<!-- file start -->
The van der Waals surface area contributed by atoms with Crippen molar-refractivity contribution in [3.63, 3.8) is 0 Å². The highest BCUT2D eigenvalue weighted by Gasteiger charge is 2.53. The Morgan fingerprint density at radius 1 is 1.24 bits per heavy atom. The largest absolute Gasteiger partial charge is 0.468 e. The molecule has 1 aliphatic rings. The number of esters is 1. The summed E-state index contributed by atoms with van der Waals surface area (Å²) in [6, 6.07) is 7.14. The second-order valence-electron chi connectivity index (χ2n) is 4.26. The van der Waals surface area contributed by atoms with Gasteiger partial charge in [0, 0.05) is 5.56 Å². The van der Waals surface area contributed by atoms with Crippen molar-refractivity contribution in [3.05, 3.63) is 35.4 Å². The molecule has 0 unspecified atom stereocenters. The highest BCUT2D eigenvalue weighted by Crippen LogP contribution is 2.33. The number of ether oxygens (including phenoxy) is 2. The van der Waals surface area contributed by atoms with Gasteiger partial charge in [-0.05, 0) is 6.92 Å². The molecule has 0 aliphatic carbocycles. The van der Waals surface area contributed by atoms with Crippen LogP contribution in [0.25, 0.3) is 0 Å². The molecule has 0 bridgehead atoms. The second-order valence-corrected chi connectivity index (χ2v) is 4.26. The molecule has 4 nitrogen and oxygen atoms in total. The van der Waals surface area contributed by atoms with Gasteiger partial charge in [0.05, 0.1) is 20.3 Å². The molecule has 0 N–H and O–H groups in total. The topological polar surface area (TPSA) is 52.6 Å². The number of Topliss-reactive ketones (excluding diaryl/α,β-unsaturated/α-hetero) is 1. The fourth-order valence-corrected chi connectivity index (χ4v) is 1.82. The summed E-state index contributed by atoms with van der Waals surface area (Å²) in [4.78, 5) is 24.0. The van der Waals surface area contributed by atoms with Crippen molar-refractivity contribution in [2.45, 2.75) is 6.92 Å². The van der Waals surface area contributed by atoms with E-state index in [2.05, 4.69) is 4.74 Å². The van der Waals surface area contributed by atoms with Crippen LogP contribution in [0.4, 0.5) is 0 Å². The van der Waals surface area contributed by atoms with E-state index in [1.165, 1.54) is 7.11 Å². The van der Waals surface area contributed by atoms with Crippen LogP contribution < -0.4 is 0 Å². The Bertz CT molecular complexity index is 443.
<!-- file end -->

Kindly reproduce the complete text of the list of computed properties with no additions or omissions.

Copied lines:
The van der Waals surface area contributed by atoms with Crippen molar-refractivity contribution in [3.63, 3.8) is 0 Å². The highest BCUT2D eigenvalue weighted by Gasteiger charge is 2.53. The Morgan fingerprint density at radius 1 is 1.24 bits per heavy atom. The largest absolute Gasteiger partial charge is 0.468 e. The molecule has 1 aliphatic rings. The number of esters is 1. The summed E-state index contributed by atoms with van der Waals surface area (Å²) in [6, 6.07) is 7.14. The second-order valence-electron chi connectivity index (χ2n) is 4.26. The van der Waals surface area contributed by atoms with Gasteiger partial charge in [0, 0.05) is 5.56 Å². The van der Waals surface area contributed by atoms with Crippen molar-refractivity contribution in [3.05, 3.63) is 35.4 Å². The molecule has 0 unspecified atom stereocenters. The highest BCUT2D eigenvalue weighted by Crippen LogP contribution is 2.33. The number of ether oxygens (including phenoxy) is 2. The van der Waals surface area contributed by atoms with Gasteiger partial charge in [-0.05, 0) is 6.92 Å². The molecule has 0 aliphatic carbocycles. The van der Waals surface area contributed by atoms with Crippen LogP contribution in [0.25, 0.3) is 0 Å². The molecule has 0 bridgehead atoms. The second-order valence-corrected chi connectivity index (χ2v) is 4.26. The molecule has 4 nitrogen and oxygen atoms in total. The van der Waals surface area contributed by atoms with Gasteiger partial charge in [0.05, 0.1) is 20.3 Å². The molecule has 0 N–H and O–H groups in total. The topological polar surface area (TPSA) is 52.6 Å². The number of Topliss-reactive ketones (excluding diaryl/α,β-unsaturated/α-hetero) is 1. The fourth-order valence-corrected chi connectivity index (χ4v) is 1.82. The summed E-state index contributed by atoms with van der Waals surface area (Å²) in [4.78, 5) is 24.0. The van der Waals surface area contributed by atoms with Crippen molar-refractivity contribution in [2.45, 2.75) is 6.92 Å². The van der Waals surface area contributed by atoms with E-state index in [2.05, 4.69) is 4.74 Å². The van der Waals surface area contributed by atoms with Crippen LogP contribution in [0.4, 0.5) is 0 Å². The van der Waals surface area contributed by atoms with E-state index in [1.165, 1.54) is 7.11 Å². The van der Waals surface area contributed by atoms with Crippen LogP contribution < -0.4 is 0 Å². The Bertz CT molecular complexity index is 443.